OAKVILLE, Ont. - The thought of returning to Glen Abbey Golf Club was Jim Nelford's dream while he lived through a nightmare.
Nelford was seriously injured in a water-skiing accident in 1985 when a boat's propeller sliced one of his arms. Although he recovered, he was never able to regain his top golfing form and eventually lost his spot on the PGA Tour.
"After I had my accident, the doctors told me I would never play the game again and I would have half a right arm," said Nelford, before being inducted into the Canadian Golf Hall of Fame on Friday. "When I was recovering, part of my recovery was trying to think positively, trying to think as positively as I could, but I had many dreams about coming back to play at the Abbey.
"If I could just come back and play the Abbey one more time and get in contention one more time, that was my dream, and it was a recurring dream."
The Vancouver native missed the cut at the 1986 Canadian Open but finished in a tie for 18th the next year.
"The first time I came back after the accident, it was too soon. It was too soon for me to be back on Tour," said Nelford. "The first six months I didn't make a cut, but the PGA Tour basically forced me to take my year as per medical extension. I didn't make a cut for six months, missing by a shot, missing by two shots, but I started to play a little bit better on the weekend."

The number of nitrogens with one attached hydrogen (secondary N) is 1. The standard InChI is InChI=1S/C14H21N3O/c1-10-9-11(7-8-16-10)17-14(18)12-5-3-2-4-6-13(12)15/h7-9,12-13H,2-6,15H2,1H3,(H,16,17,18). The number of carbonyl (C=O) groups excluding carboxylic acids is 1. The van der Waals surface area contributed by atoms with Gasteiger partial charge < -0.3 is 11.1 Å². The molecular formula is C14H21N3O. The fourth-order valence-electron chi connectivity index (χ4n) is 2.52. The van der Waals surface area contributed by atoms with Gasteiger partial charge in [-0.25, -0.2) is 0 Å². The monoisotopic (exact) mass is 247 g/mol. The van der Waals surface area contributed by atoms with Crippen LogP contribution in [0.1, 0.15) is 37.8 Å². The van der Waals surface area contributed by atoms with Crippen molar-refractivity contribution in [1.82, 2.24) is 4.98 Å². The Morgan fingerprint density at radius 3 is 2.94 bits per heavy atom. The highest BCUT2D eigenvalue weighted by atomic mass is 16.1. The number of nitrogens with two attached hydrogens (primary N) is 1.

Nelford was joined in the hall by amateur Alison Murdoch and Jack McLaughlin, honoured posthumously in the builder category.
Nelford won the Canadian amateur championship in 1975 and 1976. He turned pro in 1977, and played on the PGA Tour from 1978 to 1988, where his best finish was second at the 1983 Sea Pines Heritage Classic and at the 1984 Bing Crosby Pro-Am where he lost in a playoff with Hale Irwin.
The memories of the support of the fans at the Canadian Open have always stuck with Nelford, making the Jack Nicklaus-designed course a natural choice for his induction speech.
"Glen Abbey meant so much to me, and being able to play here and compete here and compete well at times and go through the gamut, the missing the cuts and how much it breaks your heart, and you don't know what to do," said Nelford. "You don't know whether to leave town, you don't know whether to sit in your room and cry. It meant so much every time.
"And all the friends that I've made being here and playing in front of people, this was just the spot, and at the Canadian Open this was the spot."